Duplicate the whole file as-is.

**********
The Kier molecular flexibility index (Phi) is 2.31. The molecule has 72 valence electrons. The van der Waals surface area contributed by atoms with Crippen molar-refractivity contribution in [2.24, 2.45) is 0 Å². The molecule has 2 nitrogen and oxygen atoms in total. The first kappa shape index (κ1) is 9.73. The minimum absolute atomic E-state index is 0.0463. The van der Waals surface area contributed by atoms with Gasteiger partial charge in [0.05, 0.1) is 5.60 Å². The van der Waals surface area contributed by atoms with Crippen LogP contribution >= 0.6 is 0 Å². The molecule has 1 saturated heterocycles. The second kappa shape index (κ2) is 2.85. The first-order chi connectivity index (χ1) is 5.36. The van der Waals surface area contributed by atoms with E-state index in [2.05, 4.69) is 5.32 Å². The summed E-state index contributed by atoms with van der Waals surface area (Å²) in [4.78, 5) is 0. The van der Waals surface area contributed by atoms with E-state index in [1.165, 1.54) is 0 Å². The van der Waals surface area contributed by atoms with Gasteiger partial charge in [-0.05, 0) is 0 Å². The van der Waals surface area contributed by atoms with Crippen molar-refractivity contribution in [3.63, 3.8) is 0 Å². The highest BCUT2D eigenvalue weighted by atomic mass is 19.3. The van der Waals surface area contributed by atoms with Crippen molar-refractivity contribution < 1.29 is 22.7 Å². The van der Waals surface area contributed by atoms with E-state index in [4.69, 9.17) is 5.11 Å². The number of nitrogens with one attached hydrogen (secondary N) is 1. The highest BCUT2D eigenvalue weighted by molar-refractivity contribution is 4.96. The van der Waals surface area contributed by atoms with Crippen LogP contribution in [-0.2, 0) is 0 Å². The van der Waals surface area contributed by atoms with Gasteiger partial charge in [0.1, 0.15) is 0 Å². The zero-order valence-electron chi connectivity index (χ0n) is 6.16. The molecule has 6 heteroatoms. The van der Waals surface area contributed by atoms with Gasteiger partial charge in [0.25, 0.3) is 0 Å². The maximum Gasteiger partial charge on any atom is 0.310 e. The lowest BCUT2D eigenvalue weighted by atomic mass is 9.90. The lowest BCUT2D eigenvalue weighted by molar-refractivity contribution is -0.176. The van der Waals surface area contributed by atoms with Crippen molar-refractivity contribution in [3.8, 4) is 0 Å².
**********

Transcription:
The Kier molecular flexibility index (Phi) is 2.31. The molecule has 72 valence electrons. The van der Waals surface area contributed by atoms with Crippen molar-refractivity contribution in [2.24, 2.45) is 0 Å². The molecule has 2 nitrogen and oxygen atoms in total. The first kappa shape index (κ1) is 9.73. The minimum absolute atomic E-state index is 0.0463. The van der Waals surface area contributed by atoms with Gasteiger partial charge in [0.05, 0.1) is 5.60 Å². The van der Waals surface area contributed by atoms with Crippen LogP contribution >= 0.6 is 0 Å². The molecule has 1 saturated heterocycles. The second kappa shape index (κ2) is 2.85. The first-order chi connectivity index (χ1) is 5.36. The van der Waals surface area contributed by atoms with E-state index in [2.05, 4.69) is 5.32 Å². The summed E-state index contributed by atoms with van der Waals surface area (Å²) in [4.78, 5) is 0. The van der Waals surface area contributed by atoms with E-state index in [1.165, 1.54) is 0 Å². The van der Waals surface area contributed by atoms with Gasteiger partial charge in [-0.05, 0) is 0 Å². The van der Waals surface area contributed by atoms with Crippen molar-refractivity contribution in [3.63, 3.8) is 0 Å². The highest BCUT2D eigenvalue weighted by atomic mass is 19.3. The van der Waals surface area contributed by atoms with Crippen molar-refractivity contribution < 1.29 is 22.7 Å². The van der Waals surface area contributed by atoms with E-state index in [4.69, 9.17) is 5.11 Å². The number of nitrogens with one attached hydrogen (secondary N) is 1. The highest BCUT2D eigenvalue weighted by molar-refractivity contribution is 4.96. The van der Waals surface area contributed by atoms with Crippen LogP contribution in [-0.2, 0) is 0 Å². The van der Waals surface area contributed by atoms with Gasteiger partial charge in [0.1, 0.15) is 0 Å². The zero-order valence-electron chi connectivity index (χ0n) is 6.16. The molecule has 6 heteroatoms. The van der Waals surface area contributed by atoms with Gasteiger partial charge in [0.25, 0.3) is 0 Å². The maximum Gasteiger partial charge on any atom is 0.310 e. The lowest BCUT2D eigenvalue weighted by atomic mass is 9.90. The lowest BCUT2D eigenvalue weighted by molar-refractivity contribution is -0.176. The van der Waals surface area contributed by atoms with Crippen molar-refractivity contribution in [3.8, 4) is 0 Å².